"Coping with cancer, Chavez contemplates Nietzsche"
July 23rd, 2011
July 23rd, 2011
While he undergoes cancer treatment, Hugo Chavez has been finding inspiration rereading a 19th century philosophy book by Friedrich Nietzsche about a prophet who shows courage while trying to spread a nonconformist message.
The Venezuelan president has been so fascinated with the German philosopher's treatise "Thus Spoke Zarathustra: A Book for All and None" that he has been reciting passages in televised speeches and referring to it in postings on his Twitter account.
"Zarathustra struck me once again in Havana," Chavez said in a speech earlier this month in Caracas. He said the book popped into his mind when he was receiving treatment, and he sent for a copy.
"I asked for it and I just said: Only now you've appeared once again, Zarathustra," Chavez said. "Now you've struck me deeply, only this time you came from the hand of Fidel Castro."
The book tells a story of a prophet who after 10 years living alone in the wilderness descends from a mountain seeking to share his wisdom with humanity. He urges people not to be complacent and says he will teach them about "the overman." That term that has been translated and interpreted in various ways, but scholars generally agree it is Nietzsche's call for each individual to aspire to transcend comfortable, conformist society and become a nobler person.
"Nietzsche says the most beautiful thing about man is that he isn't an end, but a bridge between the animal and the 'super man,' the 'ultra man,'" Chavez said. He added that he sees parallels with the teachings of Jesus, the philosophy of Karl Marx and the socialist ideal of a "new man" espoused by Argentine revolutionary Ernesto "Che" Guevara.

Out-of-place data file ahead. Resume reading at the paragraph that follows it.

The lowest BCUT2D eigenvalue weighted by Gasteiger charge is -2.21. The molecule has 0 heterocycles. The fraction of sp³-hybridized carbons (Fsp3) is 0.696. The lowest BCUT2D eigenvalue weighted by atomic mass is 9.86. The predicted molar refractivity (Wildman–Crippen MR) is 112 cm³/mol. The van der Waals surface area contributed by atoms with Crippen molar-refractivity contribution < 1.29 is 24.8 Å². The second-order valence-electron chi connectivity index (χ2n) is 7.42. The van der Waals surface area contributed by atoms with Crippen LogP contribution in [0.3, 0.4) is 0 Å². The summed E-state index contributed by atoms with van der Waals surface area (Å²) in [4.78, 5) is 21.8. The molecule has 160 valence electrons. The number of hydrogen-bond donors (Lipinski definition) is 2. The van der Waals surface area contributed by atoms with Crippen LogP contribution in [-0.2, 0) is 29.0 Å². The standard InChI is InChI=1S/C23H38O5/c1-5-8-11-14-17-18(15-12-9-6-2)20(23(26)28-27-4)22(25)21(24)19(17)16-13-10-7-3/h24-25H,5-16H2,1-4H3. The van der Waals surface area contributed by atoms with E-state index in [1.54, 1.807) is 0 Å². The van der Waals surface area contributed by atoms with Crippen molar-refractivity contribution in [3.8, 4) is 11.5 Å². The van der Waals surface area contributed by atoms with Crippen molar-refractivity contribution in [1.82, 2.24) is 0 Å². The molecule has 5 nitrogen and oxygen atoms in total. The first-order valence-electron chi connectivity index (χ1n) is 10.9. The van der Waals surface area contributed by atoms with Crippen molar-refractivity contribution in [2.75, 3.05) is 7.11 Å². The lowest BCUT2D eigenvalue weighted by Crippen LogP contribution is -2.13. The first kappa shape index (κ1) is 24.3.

"I'm quoting Nietzsche and also expressing my agreement with those maxims of philosophy and life: to transform the world," Chavez said.
Chavez, however, appears to be bending Nietzsche's concepts to suit his own socialist ideology, expanding on Nietzsche's "overman" idea with his own call to create "the socialist man, the socialist woman, the socialist society."
"It's a kind of bizarre turn of events that he would be so interested in a thinker who is so virulently anti-socialist and anti-egalitarian," said Robert B. Pippin, a philosophy professor at the University of Chicago.
"What Nietzsche is just saying is that we need to aspire to a condition of humanity that is beyond the kind of conformist, bourgeois, self-satisfied, smug, boring, prosaic character of late modern life," Pippin said in a telephone interview. "It really just is an aspiration to go beyond that, to create a form of society in which independence of thought and a kind of concern with self-perfection ... would be the order of the day."
Pippin said he isn't sure why Chavez is so attracted to the book but that some clues may lie in the main character.
The fictional prophet is misunderstood and mocked, and although he cultivates a small circle of disciples does not succeed in having any mass effect, Pippin said. Instead, he said, Zarathustra has to persevere while "not having the great kind of impact on the transformation of society that he wanted to have."
Zarathustra is portrayed as someone who has to suffer for his ideas and who has "the courage to persevere no matter what the obstacles are," Pippin said. "So I would imagine something like that might appeal to Chavez. ... Maybe he's just attracted to the idea of struggle or perseverance."
Such ideas have been a common thread for Chavez, both in his calls for socialism and his own personal struggle to beat cancer. He has been in Cuba during the past week undergoing chemotherapy, which he says aims to prevent any recurrence of cancer after a tumor was extracted from his pelvic region in a June 20 surgery.
A message on Chavez's Twitter account earlier this month suggested some passages in Nietzsche's book resonate with him as battles cancer.
"I find myself before my highest mountain and my longest walk," one message read, quoting a passage. "That's how Zarathustra spoke!"
Friedrich Nietzsche [Wikipedia]
Nietzsche and the Nazis, A Personal View by Stephen Hicks, Ph.D.